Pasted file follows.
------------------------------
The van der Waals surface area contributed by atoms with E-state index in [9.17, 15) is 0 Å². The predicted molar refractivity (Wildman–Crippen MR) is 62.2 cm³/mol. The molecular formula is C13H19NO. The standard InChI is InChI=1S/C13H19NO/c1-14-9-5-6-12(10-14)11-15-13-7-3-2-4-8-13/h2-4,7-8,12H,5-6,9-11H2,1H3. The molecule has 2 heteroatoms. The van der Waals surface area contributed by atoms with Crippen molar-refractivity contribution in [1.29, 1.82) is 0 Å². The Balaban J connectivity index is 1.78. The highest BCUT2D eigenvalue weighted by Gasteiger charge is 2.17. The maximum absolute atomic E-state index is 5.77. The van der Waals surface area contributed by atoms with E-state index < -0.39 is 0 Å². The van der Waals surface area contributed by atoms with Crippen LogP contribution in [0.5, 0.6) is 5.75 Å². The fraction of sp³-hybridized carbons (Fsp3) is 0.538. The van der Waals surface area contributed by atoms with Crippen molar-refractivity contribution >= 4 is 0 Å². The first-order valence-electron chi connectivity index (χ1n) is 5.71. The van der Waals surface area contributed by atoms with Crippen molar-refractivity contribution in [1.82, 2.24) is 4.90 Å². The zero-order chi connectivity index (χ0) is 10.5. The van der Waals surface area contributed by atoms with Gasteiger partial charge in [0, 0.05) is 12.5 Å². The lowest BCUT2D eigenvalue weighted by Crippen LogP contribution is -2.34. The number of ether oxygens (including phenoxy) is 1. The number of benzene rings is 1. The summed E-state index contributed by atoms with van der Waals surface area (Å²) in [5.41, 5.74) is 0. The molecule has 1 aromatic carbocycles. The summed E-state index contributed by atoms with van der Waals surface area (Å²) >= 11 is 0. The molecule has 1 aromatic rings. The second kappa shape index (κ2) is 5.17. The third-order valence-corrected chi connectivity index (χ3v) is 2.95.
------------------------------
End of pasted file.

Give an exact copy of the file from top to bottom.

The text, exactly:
The van der Waals surface area contributed by atoms with E-state index in [9.17, 15) is 0 Å². The predicted molar refractivity (Wildman–Crippen MR) is 62.2 cm³/mol. The molecular formula is C13H19NO. The standard InChI is InChI=1S/C13H19NO/c1-14-9-5-6-12(10-14)11-15-13-7-3-2-4-8-13/h2-4,7-8,12H,5-6,9-11H2,1H3. The molecule has 2 heteroatoms. The van der Waals surface area contributed by atoms with Crippen molar-refractivity contribution in [1.29, 1.82) is 0 Å². The Balaban J connectivity index is 1.78. The highest BCUT2D eigenvalue weighted by Gasteiger charge is 2.17. The maximum absolute atomic E-state index is 5.77. The van der Waals surface area contributed by atoms with E-state index < -0.39 is 0 Å². The van der Waals surface area contributed by atoms with Crippen LogP contribution in [0.5, 0.6) is 5.75 Å². The fraction of sp³-hybridized carbons (Fsp3) is 0.538. The van der Waals surface area contributed by atoms with Crippen molar-refractivity contribution >= 4 is 0 Å². The first-order valence-electron chi connectivity index (χ1n) is 5.71. The van der Waals surface area contributed by atoms with Crippen molar-refractivity contribution in [1.82, 2.24) is 4.90 Å². The zero-order chi connectivity index (χ0) is 10.5. The van der Waals surface area contributed by atoms with Gasteiger partial charge in [0, 0.05) is 12.5 Å². The lowest BCUT2D eigenvalue weighted by Crippen LogP contribution is -2.34. The number of ether oxygens (including phenoxy) is 1. The number of benzene rings is 1. The summed E-state index contributed by atoms with van der Waals surface area (Å²) in [5.41, 5.74) is 0. The molecule has 1 aromatic carbocycles. The summed E-state index contributed by atoms with van der Waals surface area (Å²) >= 11 is 0. The molecule has 1 aromatic rings. The second kappa shape index (κ2) is 5.17. The third-order valence-corrected chi connectivity index (χ3v) is 2.95.